The Art of Alteration
The smell of books can never be beaten by a screen. Moreover, a film adds to the book’s readership by making it reach a wider audience. An old tussle between bibliophiles and cinephiles is on the question of loyalty of a film adaptation to the book that it has been derived from. A cherished argument given by cinema lovers is that a film is a separate entity while bibliophiles respond with reliance on the originality of the book. Either way, popular
books are widely adapted into films and admired by the target audience.
The popularity of books increases many folds as they turn from bestsellers to blockbusters. Films are known to raise much more than their estimated profits due to large viewership. The estimated millions shoot up to billions and the fame and limelight that the author gets are perks that follow. Even the book covers are replaced by posters of films that they have been adapted into. Books are known to sell more after their cinematic release. We live in an age where we are smothered by images every day and there is seldom any patience to read. Films help in motivating the audience to take a reading experience along with a visual one. But are these films willing to stick to the artistic quality of books or are they only concerned about paparazzi and making money? Given below are five such popular film adaptations from equally popularised books that have made it to the silver screen.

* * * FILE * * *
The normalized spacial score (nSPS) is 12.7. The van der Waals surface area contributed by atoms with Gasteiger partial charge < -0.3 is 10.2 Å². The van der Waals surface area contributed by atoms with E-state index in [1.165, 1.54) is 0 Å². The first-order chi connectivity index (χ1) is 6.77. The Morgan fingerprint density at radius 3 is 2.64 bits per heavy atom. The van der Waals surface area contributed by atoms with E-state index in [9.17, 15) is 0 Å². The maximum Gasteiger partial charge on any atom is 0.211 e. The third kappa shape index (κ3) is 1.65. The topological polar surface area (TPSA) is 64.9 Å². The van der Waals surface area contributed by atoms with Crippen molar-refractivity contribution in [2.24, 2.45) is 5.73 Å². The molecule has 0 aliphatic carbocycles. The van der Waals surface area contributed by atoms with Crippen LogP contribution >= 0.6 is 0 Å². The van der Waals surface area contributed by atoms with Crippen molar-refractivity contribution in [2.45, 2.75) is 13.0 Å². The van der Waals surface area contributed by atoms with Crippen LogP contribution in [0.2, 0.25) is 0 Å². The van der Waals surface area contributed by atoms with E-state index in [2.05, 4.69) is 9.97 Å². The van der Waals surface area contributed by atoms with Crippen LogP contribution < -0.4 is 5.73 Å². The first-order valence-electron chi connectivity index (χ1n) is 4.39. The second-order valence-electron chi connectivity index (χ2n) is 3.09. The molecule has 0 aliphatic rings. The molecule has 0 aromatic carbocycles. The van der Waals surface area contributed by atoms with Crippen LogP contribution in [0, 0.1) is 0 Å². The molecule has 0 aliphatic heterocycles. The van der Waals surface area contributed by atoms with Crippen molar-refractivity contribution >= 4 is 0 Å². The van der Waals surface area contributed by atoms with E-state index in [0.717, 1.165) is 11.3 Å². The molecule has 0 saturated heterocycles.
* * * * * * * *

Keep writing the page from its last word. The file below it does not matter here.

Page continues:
Little Women (Director: Greta Gerwig)
Louisa May Alcott’s Little Women has been adapted six times and each time, it has managed to gather immense fame. The nineteenth-century classic is a coming-of-age novel that unleashes the lives of four women — Meg, Jo, Beth, and Amy amidst a highly patriarchal society that favours men while expecting women to engage in the prospect of finding themselves marriageable men. The sixth adaptation by Greta comes with a remarkable twist to suit the modern viewers. Greta’s film bagged a collection of US$ 56 million at the box office along with a 7.8 IMDB rating. In Alcott’s novel, the protagonist Joe, who aspires to be a writer, finds herself a suitable match and the novel is given a romantic ending. Whereas, in the film, Gerwig does not get her heroine married. She highlights the plight of nineteenth-century women writers who faced rejection by publishing houses if they did not get their heroines married. The audience viewed Greta’s work as ‘neither preachy nor heavy’ while some expressed their displeasure on the changed ending of the classic.
The Fault in Our Stars (Director: Josh Boone)
The sentimental teenage drama about Augustus Waters and Hazel Grace left everyone in tears. John Green’s humour and his ability to deliver witty dialogues amidst depressing situations won many hearts. The 2014 cinematic adaptation of the book featuring actors Shailene Woodly and Ansel Elgort collected a whopping US$ 307.2 million, weeks after its release. The popularity of the two cancer-affected teenagers is such that the book witnessed an Indian adaptation in the pandemic year. The Indian adaptation, Dil Bechara, received worldwide recognition, possibly due to the shocking demise of actor Sushant Singh Rajput, who played Augustus in the film. Carrying on with the Shakespearean theme of star-crossed lovers, both the films were highly appreciated by the audience as well as the author, John Green, who spoke about the Indian remake in full light.